My technology predictions for this year will focus on areas that we are actively looking to invest in here at Wittington Ventures. I would expect us to have a few investments in these areas by this time next year.
Prediction 9. Shopify is the platform for direct-to-consumer brands big and small to use for their online commerce. In 2020, Canada will see more startups and capital go towards this sector — companies building on top of Shopify with various value-added features, and also companies that further enable DTC growth in areas such as logistics and fulfilment, financing and marketing technologies.
Prediction 10. Speaking of DTC companies, 2019 saw a few investment rounds including Knix ($5.7m) and Mejuri ($23m). This sector will continue to grow in 2020 with at least five digitally native vertical brands raising $10m+ rounds.
Prediction 11. A Canada-based supply-chain / logistics robotics company will raise a significant growth equity round during the year.
Prediction 12. In the U.S., both tech companies (Apple, Amazon) and retailers (Walmart, Best Buy) are entering the healthcare sector — increasingly via services using home / wearable technologies. This trend will ripple into the Canadian market, with at least one of the above U.S. players bringing us some new tech in this area.
Prediction 13. Many startups are seeking to make medical data analytics more accessible for patients, providers and other intermediaries such as insurance companies. At least one startup with Canadian connectivity in this area will raise a $20m+ round.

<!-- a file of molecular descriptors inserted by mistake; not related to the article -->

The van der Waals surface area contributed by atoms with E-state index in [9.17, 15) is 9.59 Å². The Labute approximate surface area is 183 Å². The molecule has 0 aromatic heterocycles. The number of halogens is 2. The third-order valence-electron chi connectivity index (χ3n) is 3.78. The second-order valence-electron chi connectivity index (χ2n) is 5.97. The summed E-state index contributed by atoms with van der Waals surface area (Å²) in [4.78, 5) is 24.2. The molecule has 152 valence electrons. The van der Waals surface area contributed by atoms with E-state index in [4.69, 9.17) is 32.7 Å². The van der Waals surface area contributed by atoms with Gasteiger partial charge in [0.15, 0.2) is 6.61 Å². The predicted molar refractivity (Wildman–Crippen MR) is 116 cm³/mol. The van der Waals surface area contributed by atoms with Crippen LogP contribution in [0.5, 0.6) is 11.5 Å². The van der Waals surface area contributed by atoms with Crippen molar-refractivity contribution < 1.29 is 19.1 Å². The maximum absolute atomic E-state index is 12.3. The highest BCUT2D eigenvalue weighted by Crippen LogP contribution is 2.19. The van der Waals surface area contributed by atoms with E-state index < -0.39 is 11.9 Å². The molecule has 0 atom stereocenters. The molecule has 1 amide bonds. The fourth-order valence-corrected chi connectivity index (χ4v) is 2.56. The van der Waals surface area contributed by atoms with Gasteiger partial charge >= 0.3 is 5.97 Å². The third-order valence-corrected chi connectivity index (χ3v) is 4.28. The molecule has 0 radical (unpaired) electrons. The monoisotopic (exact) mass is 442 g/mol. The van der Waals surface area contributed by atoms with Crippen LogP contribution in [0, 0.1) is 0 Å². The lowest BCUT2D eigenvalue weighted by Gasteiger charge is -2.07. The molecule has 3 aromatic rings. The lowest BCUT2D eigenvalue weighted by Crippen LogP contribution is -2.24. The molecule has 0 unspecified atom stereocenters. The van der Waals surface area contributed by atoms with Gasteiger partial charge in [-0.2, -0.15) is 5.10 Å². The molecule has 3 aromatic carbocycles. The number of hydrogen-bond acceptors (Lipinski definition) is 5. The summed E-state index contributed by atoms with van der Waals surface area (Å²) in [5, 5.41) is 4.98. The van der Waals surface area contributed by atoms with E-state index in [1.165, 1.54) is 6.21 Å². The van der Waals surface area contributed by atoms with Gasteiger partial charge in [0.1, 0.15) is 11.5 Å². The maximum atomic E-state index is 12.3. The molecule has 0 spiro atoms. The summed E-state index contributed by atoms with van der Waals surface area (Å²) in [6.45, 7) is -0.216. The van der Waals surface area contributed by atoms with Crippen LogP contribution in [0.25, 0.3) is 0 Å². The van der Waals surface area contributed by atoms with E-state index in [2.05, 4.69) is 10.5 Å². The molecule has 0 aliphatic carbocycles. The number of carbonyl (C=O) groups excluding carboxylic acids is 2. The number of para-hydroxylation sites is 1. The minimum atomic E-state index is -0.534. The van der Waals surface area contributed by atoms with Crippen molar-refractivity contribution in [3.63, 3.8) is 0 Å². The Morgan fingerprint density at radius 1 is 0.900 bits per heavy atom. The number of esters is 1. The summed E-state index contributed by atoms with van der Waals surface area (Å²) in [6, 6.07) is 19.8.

Prediction 14. New SaaS companies are increasingly targeting narrower vertical market segments, chipping away at specific customer sets of generalist incumbent providers. Many will address market segments that are too small. We will see increased funding to Canadian companies taking this approach during 2020.
Prediction 15. Mobile phones, social networks and cloud computing were key technology platforms that drove most innovation over the last decade. Looking forward, and while I’ve missed on this in the past, I think that blockchain technology will indeed find its footing in 2020 with another killer app beyond bitcoin. Given the level of blockchain activity in Canada, at least one Canadian company will be front-and-center in this development.
Prediction 16. Wireless earbuds are becoming very common. Their general acceptance will allow for voice-based personal-assistant usage in everyday life .. more so than other wearable form factors such as AR glasses. Although these voice personal assistants will generally be built around big tech’s Siri and Alexa, Canadian startups will play an ever larger behind-the-scenes role in this new emergence of voice through developer services, developer tools and AI-related technologies.
Prediction 17. U.S. venture-backed alternative protein companies such as Beyond Meat and Impossible Foods achieved significant profile during 2019. This will have a spillover effect into Canada and there will be a strong focus on other approaches to non-animal proteins (synthetic, insect).
Prediction 18. We saw a few cleantech companies receive large funding rounds during 2019 — Carbon Engineering (US$68m), Terramera (US$45m) and General Fusion (US$65m). Focus on the cleantech sector will continue with increased momentum in 2020.
Prediction 19. Canada saw a few device-level investments during 2019 — for example Peraso ($42m), Xanadu ($32m) and Untether ($20m). I don’t believe there will be a lot more activity in this area for 2020.